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Influencer Marketing: Injecting Authenticity into the Entertainment Industry

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Much of what becomes popular in the entertainment industry has always been driven by reviews and recommendations. Remember those “water cooler” moments when people excitedly gathered to discuss the latest episode of a hit TV show or the release of a new album? Now much of this happens on social media in real time. , offering brands a much more authentic and engaging opportunity for loyal customers to speak directly to their community of friends and followers.

Using influencers is a tactic firmly ingrained in a marketer’s toolbox as it seems to give you more control over your message, especially if you’ve signed up with celebrities. Entertainment brands are increasingly turning to influencers to help generate buzz around new entertainment properties. These influencers are able to engage with Gen Z (the core market for most entertainment brands) in ways (and cost-effectively) that major glossy advertising campaigns never do.

Influence Gen Z

To “influence” Gen Z and build trust and loyalty, these influencer campaigns must be authentic and grounded. Gen Z don’t mind being sold, but they demand brands stay true to their values. An EY study released in November highlighted the need for businesses to build trust with his Gen Z. So choosing influencers for your brand is not just a matter of looking at how many followers you have or how many likes your posts have. Consumers now want influencers to resonate with their values ​​and ethics, and to reflect an honest mix of values ​​and ethics for the brands they represent.

In this changing landscape, brands are choosing to work with more targeted influencers. This is a step away from big-name celebrities and glamorous, unattainable and unattainable role models. In the summer, we celebrated Pride Month with a drag queen partnership campaign and donated to LGBTGQ+ charities.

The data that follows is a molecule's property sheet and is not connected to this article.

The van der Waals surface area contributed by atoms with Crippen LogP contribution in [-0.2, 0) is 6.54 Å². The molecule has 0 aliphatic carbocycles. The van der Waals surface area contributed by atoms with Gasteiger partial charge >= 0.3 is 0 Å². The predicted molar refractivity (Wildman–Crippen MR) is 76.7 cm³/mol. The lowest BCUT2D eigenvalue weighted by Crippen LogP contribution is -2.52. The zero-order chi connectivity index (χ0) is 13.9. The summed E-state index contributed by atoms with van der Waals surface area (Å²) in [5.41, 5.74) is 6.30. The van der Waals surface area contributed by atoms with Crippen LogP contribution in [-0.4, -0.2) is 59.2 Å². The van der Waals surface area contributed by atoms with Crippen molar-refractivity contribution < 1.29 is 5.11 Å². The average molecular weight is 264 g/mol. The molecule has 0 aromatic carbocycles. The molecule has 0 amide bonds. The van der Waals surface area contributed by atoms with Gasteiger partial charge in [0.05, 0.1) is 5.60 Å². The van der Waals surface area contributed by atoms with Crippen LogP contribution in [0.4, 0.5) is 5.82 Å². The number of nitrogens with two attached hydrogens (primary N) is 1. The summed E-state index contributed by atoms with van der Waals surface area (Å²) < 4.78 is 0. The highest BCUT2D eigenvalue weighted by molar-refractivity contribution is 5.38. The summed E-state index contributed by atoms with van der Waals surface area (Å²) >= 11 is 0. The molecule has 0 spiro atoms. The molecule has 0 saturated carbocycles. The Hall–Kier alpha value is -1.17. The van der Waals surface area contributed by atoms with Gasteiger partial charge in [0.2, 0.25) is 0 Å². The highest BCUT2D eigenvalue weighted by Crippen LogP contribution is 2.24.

Spotify’s “Find your feel” campaign features blind activist Lucy Edwards, transgender model Kenny Ethan Jones, soccer player Callum Hudson-Odoi, and television personality Molly May Haig to share life’s important moments. shared a song that represents

Social media has had a major impact on the ability of brands to fine-tune their influencer campaigns, segment their audiences in more cost-effective ways, and reach their target audience at the right time on the right platform. I came. accept the message. Gen Z, in particular, consumes media almost entirely on social platforms. Alongside the benefits of social media that allow brands to reach his Gen Z audience more easily, brands have a greater responsibility and need to select influencers based on relevance to their suitability and value. comes with credibility. Gen Z champions authenticity and values ​​real connections and shared moments.

Influencers using social platforms

Previously, influencers were not typically paid to express their opinions and observations. For some, the contract stipulated what they could and could not say. Instead, many celebrities have used the platform as an opportunity to speak out on social issues, including Billie Elish, Olivia Rodrigo and Lily Allen, who used the Glastonbury stage and social media to condemn the overturning of the US Supreme Court’s ruling. . Law vs Wade.

Similarly, at the Wimbledon Tennis Championships, Coco Gauff, Emma Radukhanu and Yiga Swiertek spoke publicly about mental health and pressure challenges. While not technically an “influencer,” UFC-winning Brit Paddy Pimblett used the interview to raise awareness about men’s mental health and the stigma of speaking out. rice field. He spoke of his grief about a child dying of cancer and, on this basis, the shock of learning that his friend had committed suicide just before the game. The endorsement of Paddy’s message was able to extend its impact even deeper than if it was simply televised after the game.

Brand Relationships with Influencers: New Territories

So what does this mean for brands? Influencers are now being asked to reflect reality, not distract it. In addition to this, to be successful with influencer marketing, brands have to let go unlike traditional forms of marketing and advertising where managing brand image, messaging and positioning is key. They can no longer “own” the message and voice of the influencer they partner with, and instead the relationship becomes more symbiotic. Our role must become much more consultative, reaffirming the benefits of brand trust and credibility in this relationship. Influencer marketing can change brand perceptions and increase sales, but only if your target audience is free to talk about you in their own way.